Global Consumer Index Signals Emerging Markets Are The Place To Be, But Not Yet
Since the Global Financial Crisis of 2008/2009 and certainly since the Euro Crisis of late 2011 investing has been largely dominated by swings in investor sentiment that can be defined as “risk on” and “risk off.” Emerging markets equities have been categorized as ‘risky’ assets by global investors.
This is, I believe, inappropriate but it is exhausting to instruct the market as to how to think about investments and I have largely resigned myself to understanding opportunity in whatever investing environment the market decides to provide.
Just to get on my soap-box for a minute: I can not believe that investors consider investing in countries where growth is higher, balance sheets are better, demographics are more compelling and the overall environment more conducive to economic growth to be ‘risky.’
It is equally incomprehensible that investing in countries where growth is lower, balance sheets are overstretched (at the national, company and individual level), populations are aging and the environment for growth is less attractive is ‘less risky.’ But it is not for me to decide what people think–just to understand it and watch for shifts in sentiment.
We have developed a proprietary Global Consumer Sentiment Index (GCSI) that combines sentiment indices from 25 countries. we are able to construct the index back to 2001 and track developments and changes in sentiment and market reaction to global sentiment.
There is a tight connection between sentiment and the performance of emerging market equities. Studying the trends in this index and markets allows us to better understand global investor risk appetite.
We have found that when there is a shock to the system consumer sentiment in many countries falls to ‘panic” levels (which we define as sentiment more than 1 standard deviation below the norm). after the Lehman collapse 72% of countries fell to ‘panic’ levels and after the late 2011 Euro Crisis 56% of countries reached ‘panic’ levels.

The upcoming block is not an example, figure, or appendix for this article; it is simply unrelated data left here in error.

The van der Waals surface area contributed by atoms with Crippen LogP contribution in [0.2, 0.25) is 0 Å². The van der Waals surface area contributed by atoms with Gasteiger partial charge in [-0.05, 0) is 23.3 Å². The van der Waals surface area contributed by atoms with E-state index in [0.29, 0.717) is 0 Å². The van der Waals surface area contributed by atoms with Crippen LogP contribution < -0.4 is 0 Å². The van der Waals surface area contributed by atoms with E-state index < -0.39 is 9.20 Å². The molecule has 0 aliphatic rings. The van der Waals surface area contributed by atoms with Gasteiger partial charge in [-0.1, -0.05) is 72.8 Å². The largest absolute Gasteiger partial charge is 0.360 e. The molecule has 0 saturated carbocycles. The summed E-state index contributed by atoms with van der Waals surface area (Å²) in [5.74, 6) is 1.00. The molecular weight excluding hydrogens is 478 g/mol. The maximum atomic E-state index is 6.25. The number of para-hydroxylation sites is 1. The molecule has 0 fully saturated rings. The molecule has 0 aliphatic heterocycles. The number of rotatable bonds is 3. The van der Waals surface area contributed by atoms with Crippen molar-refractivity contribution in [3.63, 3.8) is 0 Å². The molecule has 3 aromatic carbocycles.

When sentiment is at ‘panic’ levels investors react to news flow (both positive or negative) and do not focus on valuations or relative value. These times remind me of the Keynes quote: “There is nothing so disastrous as a rational investment policy in an irrational world.” — John Maynard Keynes
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Fortunately, reason does eventually prevail, sentiment does improve and getting the timing of this right is critical. we have spent time analyzing these rebuilding phases and have developed a framework for predicting the trend in rebuilding.
Using this framework we are able to predict when sentiment returns to normal barring another shock to the system. Currently there are 10 countries where sentiment is at ‘panic’ levels (including the U.S.). unless there is another shock to the system (like an attack on Iran that spikes oil prices, a sudden implosion of the euro zone or some other unexpected shock) we expect that sentiment will be back to a rational level with just a couple of countries at ‘panic’ levels by October of this year.
As sentiment returns to normal from being dominated by ‘panic’ we believe investors will look at Emerging Markets and appreciate the growth, value, strength and outlook that they represent.
We are currently recommending to our clients that they begin to build positions in emerging market equities in anticipation of this return to more rational investing later in the year. there will likely be volatility in coming weeks and months so we are not recommending jumping in immediately or all at once but rather building positions slowly.
Below is a chart that we developed recently for clients that shows the relationship between our GCSI and emerging market equities and our outlook for sentiment in the coming months. I think you will agree that even if we are just a little bit right investors would be wise to look at emerging markets more rationally in coming weeks and months.